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In the residential units, inmates are separated from the general prison population and have around-the-clock coverage from nurses trained to work with psychiatric patients, Riggin said. Inmates housed there receive six to eight hours of mental health treatment per day, she said.

“That is very comparable to the state hospitals,” she said.

In the transitional unit, inmates can go out to the yard with the general population but are separated during meals and when medication is distributed, Riggin said.

The residential and transitional mental health units differ from segregation because inmates get more time out of their cells for therapy and recreation and are allowed to talk with each other and eat their meals together, Riggin said. Inmates with mental illness are placed in segregation only if their behavior is too violent to be controlled in another setting, she said.

Inmates who are in segregation still receive treatment, including therapy, and can have some unstructured time out of the cell if they can do so safely, said James Heimgartner, warden of El Dorado Correctional Facility, which has 1,500 medium- and maximum-security inmates, and a segregation unit. Most of the time, an inmate with mental illness will be placed in segregation if he stops taking medications and his symptoms worsen dramatically, he said.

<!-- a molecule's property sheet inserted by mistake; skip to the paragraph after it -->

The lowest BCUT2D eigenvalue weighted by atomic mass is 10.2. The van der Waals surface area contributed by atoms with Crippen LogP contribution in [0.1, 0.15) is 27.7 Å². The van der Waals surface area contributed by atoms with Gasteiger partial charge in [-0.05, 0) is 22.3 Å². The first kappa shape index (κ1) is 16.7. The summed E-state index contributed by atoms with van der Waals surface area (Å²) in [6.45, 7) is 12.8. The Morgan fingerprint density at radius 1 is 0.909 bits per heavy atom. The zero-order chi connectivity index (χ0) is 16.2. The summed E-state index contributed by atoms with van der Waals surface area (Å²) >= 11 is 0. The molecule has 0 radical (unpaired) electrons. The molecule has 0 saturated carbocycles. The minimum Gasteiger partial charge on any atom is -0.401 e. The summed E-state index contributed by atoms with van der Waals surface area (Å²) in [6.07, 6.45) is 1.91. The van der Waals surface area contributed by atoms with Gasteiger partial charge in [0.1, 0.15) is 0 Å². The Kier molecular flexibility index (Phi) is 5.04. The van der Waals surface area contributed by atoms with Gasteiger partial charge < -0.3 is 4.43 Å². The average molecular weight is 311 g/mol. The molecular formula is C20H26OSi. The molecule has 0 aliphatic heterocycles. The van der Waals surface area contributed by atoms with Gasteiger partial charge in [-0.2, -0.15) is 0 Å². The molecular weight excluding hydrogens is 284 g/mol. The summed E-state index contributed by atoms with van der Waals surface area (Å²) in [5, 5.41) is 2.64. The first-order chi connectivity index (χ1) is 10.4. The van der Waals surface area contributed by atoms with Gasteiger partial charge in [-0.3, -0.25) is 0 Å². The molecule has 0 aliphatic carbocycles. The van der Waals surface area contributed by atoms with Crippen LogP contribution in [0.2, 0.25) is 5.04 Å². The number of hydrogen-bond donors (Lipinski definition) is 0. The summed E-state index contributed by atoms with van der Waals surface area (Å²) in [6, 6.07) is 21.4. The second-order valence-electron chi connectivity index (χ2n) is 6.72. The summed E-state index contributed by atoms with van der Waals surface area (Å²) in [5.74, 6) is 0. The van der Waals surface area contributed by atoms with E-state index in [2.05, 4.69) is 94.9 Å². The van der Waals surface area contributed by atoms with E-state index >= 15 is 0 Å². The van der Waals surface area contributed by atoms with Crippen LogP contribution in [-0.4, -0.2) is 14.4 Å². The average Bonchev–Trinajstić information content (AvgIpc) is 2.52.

“It’s like people on the street. You take your meds and you feel better, and they think, ‘I’m managing (my illness), why do I need this?’” he said.

Getting buy-in for treatment

Encouraging those reluctant inmates to take their medications and go to therapy has become an area of emphasis in Kansas prisons, Ammons said. Some of the most seriously ill inmates don’t believe they have a problem, so employees try to “gently” guide them to think through their current condition and decide that treatment might help, she said.

“We spend a lot of time looking at those who are noncompliant with our recommendations,” she said. “If you can get buy-in from them, they’re more apt to engage in treatment in the community as well.”

Dawn Shepler, a community corrections supervisor based in Wichita, said she has noticed that some offenders who cycled through parole and back to prison recently were more willing to take medications and keep appointments when they got out.